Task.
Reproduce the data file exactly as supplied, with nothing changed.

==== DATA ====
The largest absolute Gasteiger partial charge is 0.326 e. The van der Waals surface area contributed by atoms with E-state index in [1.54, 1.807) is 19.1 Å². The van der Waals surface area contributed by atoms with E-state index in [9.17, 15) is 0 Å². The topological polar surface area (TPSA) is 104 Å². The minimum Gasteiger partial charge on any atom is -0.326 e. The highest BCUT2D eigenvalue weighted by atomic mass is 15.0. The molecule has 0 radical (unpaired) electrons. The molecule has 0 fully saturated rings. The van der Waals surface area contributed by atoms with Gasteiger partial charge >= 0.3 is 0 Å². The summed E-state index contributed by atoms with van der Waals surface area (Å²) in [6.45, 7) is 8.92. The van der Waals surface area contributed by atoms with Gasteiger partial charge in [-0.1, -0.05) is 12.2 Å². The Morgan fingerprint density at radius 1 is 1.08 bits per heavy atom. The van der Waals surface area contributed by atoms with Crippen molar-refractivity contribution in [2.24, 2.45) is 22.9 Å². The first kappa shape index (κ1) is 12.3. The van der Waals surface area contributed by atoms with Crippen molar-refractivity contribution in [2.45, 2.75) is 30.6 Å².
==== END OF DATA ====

The largest absolute Gasteiger partial charge is 0.326 e. The van der Waals surface area contributed by atoms with E-state index in [1.54, 1.807) is 19.1 Å². The van der Waals surface area contributed by atoms with E-state index in [9.17, 15) is 0 Å². The topological polar surface area (TPSA) is 104 Å². The minimum Gasteiger partial charge on any atom is -0.326 e. The highest BCUT2D eigenvalue weighted by atomic mass is 15.0. The molecule has 0 radical (unpaired) electrons. The molecule has 0 fully saturated rings. The van der Waals surface area contributed by atoms with Gasteiger partial charge >= 0.3 is 0 Å². The summed E-state index contributed by atoms with van der Waals surface area (Å²) in [6.45, 7) is 8.92. The van der Waals surface area contributed by atoms with Gasteiger partial charge in [-0.1, -0.05) is 12.2 Å². The Morgan fingerprint density at radius 1 is 1.08 bits per heavy atom. The van der Waals surface area contributed by atoms with Crippen molar-refractivity contribution in [2.24, 2.45) is 22.9 Å². The first kappa shape index (κ1) is 12.3. The van der Waals surface area contributed by atoms with Crippen molar-refractivity contribution in [2.45, 2.75) is 30.6 Å².